(ScienceDaily) Recent international collaboration between the Japanese National Institutes for Quantum and Radiological Science and Technology (QST), Bulgarian Academy of Sciences, and Sofia University St. Kliment Ohridski in Bulgaria led to a promising technology for diagnosing oxidative stress: a novel quantum sensor.
The phenomenon called ‘oxidative stress’ is seen in affected organs during the early stages of certain difficult-to-treat diseases like cancer and kidney dysfunction. Detecting oxidative stress could thus enable early diagnosis and preventive treatments. But, the in vivo measurement of oxidative stress caused by both oxidation and reduction has historically been difficult. Now, scientists have developed an advanced quantum sensor technology that can detect ‘oxidative stress’ non-invasively throughout the body.
According to lead scientist Dr. Rumiana Bakalova and her colleague Dr. Ichio Aoki of QST, “the new sensor is appropriate for the early diagnosis of pathologies accompanied by inflammation, such as infectious diseases, cancer, neurodegeneration, atherosclerosis, diabetes, and kidney dysfunction.”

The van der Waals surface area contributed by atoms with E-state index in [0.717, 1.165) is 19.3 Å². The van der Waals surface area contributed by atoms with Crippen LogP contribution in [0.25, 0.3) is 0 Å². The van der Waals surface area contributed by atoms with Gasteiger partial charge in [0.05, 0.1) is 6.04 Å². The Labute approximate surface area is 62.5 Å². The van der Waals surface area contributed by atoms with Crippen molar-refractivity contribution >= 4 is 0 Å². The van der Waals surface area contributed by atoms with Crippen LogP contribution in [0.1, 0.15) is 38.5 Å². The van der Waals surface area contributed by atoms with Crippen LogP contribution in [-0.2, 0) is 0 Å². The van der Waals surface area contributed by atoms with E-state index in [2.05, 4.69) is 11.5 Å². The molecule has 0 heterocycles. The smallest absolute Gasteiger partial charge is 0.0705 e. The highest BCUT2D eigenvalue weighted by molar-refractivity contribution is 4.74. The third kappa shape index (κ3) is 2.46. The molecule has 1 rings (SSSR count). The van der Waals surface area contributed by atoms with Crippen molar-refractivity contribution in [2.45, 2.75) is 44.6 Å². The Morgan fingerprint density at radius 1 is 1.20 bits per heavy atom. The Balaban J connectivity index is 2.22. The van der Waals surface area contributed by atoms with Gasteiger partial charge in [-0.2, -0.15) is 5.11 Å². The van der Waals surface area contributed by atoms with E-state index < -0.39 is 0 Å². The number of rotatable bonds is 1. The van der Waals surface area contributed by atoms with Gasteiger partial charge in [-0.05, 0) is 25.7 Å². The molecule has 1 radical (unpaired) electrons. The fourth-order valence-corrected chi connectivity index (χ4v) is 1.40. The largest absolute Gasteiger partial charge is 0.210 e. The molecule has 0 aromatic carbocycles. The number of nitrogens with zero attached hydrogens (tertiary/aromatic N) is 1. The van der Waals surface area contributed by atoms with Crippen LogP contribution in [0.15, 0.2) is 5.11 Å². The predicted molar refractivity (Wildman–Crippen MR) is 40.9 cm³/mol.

To test their novel chemical sensor, the scientists first performed experiments with cultures of normal (healthy) and cancerous colon cells in the lab. For this they used their sensor in the oxidized form. In healthy cells, EPR signals were quenched; but in cancer cells, they stayed strong. This indicates that the sensors were reduced in healthy cells by antioxidants but remained in their oxidized state in the cancer cells, which in turn suggests that the cancerous cells had a higher oxidative capacity.
This work is in its initial stages and much research is required before these sensors can be ready for medical use. But these findings reveal the potential of such technology. Dr. Bakalova notes: “Our sensor is suitable for analyzing even small redox imbalances associated with the overproduction of ROS, via MRI. And while MRI and CT by themselves have been able to diagnose advanced stage kidney damage, they have not yet been able to visualize early stages of dysfunction. The use of our probe could help clinicians identify patients in the early stage of renal damage before they need hemodialysis or kidney transplantation”.

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